John Stuart Mill could get his mind around the possibility of a "general glut" of currently-produced goods and services in a monetary economy 186 years ago. Thomas Malthus could get his mind around the possibility 196 years ago:
We hear of glutted markets, falling prices, and cotton goods selling at Kamschatka lower than the costs of production. It may be said, perhaps, that the cotton trade happens to be glutted; [but] it is a tenet of the new doctrine on profits and demand, that if one trade be overstocked with capital, it is a certain sign that some other trade is understocked.
But where, I would ask, is there any considerable trade that is confessedly under-stocked, and where high profits have been long pleading in vain for additional capital? The [Napoleonic] War has now been at an end above four years; and though the removal of capital generally occasions some partial loss, yet it is seldom long in taking place, if it be tempted to remove by great demand and high profits; but if it be only discouraged from proceeding in its accustomed course by falling profits, while the profits in all other trades, owing to general low prices, are falling at the same time, though not perhaps precisely in the same degree, it is highly probable that its motions will be slow and hesitating...
Yet David K. Levine is completely ignorant now of what they got right then. Back then chemists were still debating the Phlogiston theory of combustion, and trying to make reaction masses balance in combustion processes by attributing to Phlogiston the quality of Levity--i.e., negative mass. There is certainly, I must admit, Levity here, but not of the turn-of-the-nineteenth-century chemistry kind.
There are no Phlogiston-theory chemists today. But we have DKL, who thinks that the right way to model business-cycle downturns is as the consequence of adverse supply shocks in the form of a decline in worker moral standards in a barter economy. WUSTL has a Phlogiston-theory economist. Today. Teaching.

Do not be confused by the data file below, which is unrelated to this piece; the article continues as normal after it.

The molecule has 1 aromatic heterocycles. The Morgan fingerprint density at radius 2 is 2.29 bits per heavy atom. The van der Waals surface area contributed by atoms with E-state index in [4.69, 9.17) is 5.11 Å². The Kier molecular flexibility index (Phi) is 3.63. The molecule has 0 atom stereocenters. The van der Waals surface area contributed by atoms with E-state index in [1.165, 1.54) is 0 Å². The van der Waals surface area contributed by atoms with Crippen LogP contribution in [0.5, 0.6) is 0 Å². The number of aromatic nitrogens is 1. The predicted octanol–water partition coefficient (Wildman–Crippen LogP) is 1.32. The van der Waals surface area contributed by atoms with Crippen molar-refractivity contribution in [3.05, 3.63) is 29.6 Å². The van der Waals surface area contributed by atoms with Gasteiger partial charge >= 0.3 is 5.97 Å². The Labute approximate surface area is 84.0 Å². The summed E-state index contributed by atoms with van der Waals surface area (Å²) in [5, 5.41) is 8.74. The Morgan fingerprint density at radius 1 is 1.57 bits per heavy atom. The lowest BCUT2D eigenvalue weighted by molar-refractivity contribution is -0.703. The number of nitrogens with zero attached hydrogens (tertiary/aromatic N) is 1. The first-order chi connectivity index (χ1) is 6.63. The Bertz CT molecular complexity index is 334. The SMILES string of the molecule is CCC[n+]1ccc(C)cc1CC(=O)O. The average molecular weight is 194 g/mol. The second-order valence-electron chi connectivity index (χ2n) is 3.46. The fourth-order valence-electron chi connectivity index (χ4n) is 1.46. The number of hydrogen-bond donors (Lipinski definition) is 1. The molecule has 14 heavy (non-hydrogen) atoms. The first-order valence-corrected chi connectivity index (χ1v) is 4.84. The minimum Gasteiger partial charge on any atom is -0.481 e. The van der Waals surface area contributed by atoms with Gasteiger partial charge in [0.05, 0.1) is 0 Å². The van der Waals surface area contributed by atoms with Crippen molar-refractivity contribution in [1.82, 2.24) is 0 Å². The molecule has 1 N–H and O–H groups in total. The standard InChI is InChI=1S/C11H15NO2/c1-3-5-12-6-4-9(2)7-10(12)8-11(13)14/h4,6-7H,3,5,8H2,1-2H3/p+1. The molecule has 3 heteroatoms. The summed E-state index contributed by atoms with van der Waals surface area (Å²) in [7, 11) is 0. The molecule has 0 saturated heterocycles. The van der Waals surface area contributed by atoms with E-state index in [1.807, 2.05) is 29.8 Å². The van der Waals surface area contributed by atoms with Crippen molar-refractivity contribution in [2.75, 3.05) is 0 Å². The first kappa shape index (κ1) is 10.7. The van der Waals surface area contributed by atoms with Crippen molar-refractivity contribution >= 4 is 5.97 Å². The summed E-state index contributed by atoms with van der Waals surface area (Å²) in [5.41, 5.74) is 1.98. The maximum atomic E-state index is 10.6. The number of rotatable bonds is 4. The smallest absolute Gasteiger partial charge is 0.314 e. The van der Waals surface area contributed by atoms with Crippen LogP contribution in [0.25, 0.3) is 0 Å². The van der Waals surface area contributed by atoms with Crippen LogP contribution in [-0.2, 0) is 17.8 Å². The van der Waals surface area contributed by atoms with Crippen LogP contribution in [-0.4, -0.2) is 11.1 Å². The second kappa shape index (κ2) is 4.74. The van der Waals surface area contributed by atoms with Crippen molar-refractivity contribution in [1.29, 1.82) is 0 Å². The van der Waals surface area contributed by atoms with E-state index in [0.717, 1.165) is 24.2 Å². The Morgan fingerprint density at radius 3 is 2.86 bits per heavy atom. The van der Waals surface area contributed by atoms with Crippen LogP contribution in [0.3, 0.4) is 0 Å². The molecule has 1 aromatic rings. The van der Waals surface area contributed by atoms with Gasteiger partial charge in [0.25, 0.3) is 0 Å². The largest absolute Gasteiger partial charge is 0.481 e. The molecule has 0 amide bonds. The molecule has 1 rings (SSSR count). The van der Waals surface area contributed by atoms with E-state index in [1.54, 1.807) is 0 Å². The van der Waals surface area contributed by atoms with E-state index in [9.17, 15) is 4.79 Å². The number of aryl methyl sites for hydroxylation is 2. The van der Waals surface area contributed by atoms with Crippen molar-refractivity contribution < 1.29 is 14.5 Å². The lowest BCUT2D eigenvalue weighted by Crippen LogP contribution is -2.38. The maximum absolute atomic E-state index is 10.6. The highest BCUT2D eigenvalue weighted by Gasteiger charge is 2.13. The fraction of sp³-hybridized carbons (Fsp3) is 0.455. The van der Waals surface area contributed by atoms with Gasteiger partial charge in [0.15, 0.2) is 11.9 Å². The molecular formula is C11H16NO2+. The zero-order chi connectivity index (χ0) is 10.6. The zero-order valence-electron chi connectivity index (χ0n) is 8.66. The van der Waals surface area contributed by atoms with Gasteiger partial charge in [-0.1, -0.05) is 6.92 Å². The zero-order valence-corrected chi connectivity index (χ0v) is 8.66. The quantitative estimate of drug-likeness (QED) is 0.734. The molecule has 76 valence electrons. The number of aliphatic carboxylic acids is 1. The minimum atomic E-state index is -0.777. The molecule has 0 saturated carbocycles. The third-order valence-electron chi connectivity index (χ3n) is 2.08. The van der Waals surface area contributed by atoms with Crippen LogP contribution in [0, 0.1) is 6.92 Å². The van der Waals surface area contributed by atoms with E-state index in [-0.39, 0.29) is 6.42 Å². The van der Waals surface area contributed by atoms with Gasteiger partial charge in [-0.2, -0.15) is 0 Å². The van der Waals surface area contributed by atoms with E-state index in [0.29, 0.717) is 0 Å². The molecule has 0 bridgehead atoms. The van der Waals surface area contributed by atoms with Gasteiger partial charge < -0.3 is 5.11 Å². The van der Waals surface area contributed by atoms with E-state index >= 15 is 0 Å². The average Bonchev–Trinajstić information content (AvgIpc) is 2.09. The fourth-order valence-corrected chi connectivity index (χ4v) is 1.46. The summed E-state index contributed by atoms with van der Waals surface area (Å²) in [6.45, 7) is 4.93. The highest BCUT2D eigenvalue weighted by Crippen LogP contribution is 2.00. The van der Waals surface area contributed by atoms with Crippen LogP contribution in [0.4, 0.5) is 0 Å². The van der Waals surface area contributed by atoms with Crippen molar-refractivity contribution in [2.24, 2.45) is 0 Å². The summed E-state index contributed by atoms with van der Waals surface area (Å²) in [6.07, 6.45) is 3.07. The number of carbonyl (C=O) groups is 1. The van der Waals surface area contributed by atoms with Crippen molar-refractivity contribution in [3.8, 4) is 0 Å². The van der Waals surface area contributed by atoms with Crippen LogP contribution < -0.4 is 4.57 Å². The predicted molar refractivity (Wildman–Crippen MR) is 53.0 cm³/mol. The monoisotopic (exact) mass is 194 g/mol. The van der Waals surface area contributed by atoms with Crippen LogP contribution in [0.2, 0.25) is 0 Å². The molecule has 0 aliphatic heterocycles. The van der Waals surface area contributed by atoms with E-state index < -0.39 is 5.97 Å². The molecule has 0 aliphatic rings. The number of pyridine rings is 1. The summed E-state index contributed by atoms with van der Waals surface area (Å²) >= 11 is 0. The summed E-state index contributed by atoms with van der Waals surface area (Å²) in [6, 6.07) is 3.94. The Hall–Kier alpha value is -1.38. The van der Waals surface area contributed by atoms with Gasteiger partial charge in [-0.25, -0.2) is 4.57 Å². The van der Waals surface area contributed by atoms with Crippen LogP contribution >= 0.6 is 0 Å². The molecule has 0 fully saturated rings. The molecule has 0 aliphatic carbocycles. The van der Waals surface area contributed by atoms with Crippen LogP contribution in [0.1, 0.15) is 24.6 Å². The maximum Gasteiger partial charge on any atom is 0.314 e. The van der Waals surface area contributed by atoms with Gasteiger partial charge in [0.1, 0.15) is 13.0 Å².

The Millian analysis of general gluts was, admittedly, cutting-edge in the early nineteenth century. But such total ignorance of it as DKL exhibits now? I am embarrassed for WUSTL. I am embarrassed for St. Louis, that my Richardson, Wyman, and Usher ancestors worked so hard to build. I am embarrassed for Missouri. I am embarrassed for economics.
Now can anybody tell me why DKL--and all the rest--are still making the freshman-level mistake of trying to analyze monetary business-cycle downturns in a barter framework, 186 years after John Stuart Mill got it right?
And do note that the passage I quote above is not the most bizarre thing DKL writes here. The most bizarre is this contrary-to-fact claim that businesses in the aggregate during World War II were "forced to produce and do things" that caused them losses:
Let's go back to the example of World War II... what the government did... [was] spend a lot of money that they borrowed or printed... [and] also draft... soldiers... and force... businesses to produce and do things they would really rather not have done.... Economic activity may have picked up a great deal during and after the war. [But] it is doubtful that the draftees who died in the war benefited much from this...
The claim that businesses were in some sense worse off because of expansionary World War II-era policies may be the most remarkably false thing I will read this year.